Burton Barr Central Library

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Burton Barr Central Library
Burton Barr Central Library-6.jpg
General information
Type Public library
Location 1221 North Central Avenue
Phoenix, Arizona 85004
United States
Coordinates 33°27′45.00″N 112°04′23.50″W / 33.4625000°N 112.0731944°W / 33.4625000; -112.0731944Coordinates: 33°27′45.00″N 112°04′23.50″W / 33.4625000°N 112.0731944°W / 33.4625000; -112.0731944
Construction started 1989
Opened 1995
Owner Phoenix Public Library
Technical details
Floor count 5
Floor area 26,000 m2 (280,000 sq ft)
Design and construction
Architecture firm bruderDWLarchitects
The great reading room on the fifth floor of Burton Barr Central Library, Phoenix
Vertical circulation core containing three high-speed elevators

The Burton Barr Central Library is the central library of Phoenix, Arizona. It is the flagship location and administrative headquarters for the Phoenix Public Library. It was named in honor of Burton Barr, the Republican Major Leader in the Arizona House of Representatives from 1966 to 1986.[1] The library houses a collection of 1,000,000 volumes.[2]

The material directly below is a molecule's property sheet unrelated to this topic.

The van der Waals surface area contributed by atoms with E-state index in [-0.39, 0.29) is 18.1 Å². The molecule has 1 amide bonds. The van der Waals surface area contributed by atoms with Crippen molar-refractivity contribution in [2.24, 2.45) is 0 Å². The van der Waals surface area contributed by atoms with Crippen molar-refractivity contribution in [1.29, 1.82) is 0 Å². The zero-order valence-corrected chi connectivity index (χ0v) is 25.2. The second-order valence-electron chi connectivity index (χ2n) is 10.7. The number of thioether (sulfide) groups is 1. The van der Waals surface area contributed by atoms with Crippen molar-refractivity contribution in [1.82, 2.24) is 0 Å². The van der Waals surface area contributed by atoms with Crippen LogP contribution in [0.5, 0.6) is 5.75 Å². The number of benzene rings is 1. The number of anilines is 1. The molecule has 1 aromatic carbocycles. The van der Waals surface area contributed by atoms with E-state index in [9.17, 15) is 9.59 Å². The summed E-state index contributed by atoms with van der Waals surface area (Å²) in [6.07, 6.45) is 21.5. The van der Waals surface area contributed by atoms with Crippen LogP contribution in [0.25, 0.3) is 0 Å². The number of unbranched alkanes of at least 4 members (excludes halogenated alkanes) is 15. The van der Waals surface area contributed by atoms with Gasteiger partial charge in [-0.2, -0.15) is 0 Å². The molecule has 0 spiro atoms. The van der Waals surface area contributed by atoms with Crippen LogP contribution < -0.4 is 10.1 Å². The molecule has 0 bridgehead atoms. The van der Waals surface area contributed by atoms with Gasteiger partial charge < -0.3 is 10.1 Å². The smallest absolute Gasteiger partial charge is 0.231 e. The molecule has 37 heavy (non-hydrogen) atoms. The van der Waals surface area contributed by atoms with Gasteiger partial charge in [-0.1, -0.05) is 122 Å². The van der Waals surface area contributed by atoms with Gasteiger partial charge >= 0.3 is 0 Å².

History[edit]

The building was funded by a 1988 bond issue and replaced a nearby 1950s-era facility on McDowell Road that is now part of the Phoenix Art Museum.

Design[edit]

The design for the Burton Barr Central Library was a collaboration between DWL Architects and Will Bruder.[3] The five-story building opened in May 1995 and is 280,000 square feet (26,000 m²). Vertical circulation through the building is facilitated by a central open core containing three high-speed elevators and a five-level grand staircase known as the "crystal canyon."[2] The building incorporates a roof structure inspired by Buckminster Fuller's tensegrity structures and features shade sails on the north facade and motorized louvers on the south facade for improved sun control.[4] The library is physically oriented for a display of sunlight alignment on equinox days.[5] An open, 1-acre (0.40 ha) reading room comprises the fifth floor. A summer solstice celebration is held annually in the library's fifth floor reading room, where the lighting effects are best observed.[6]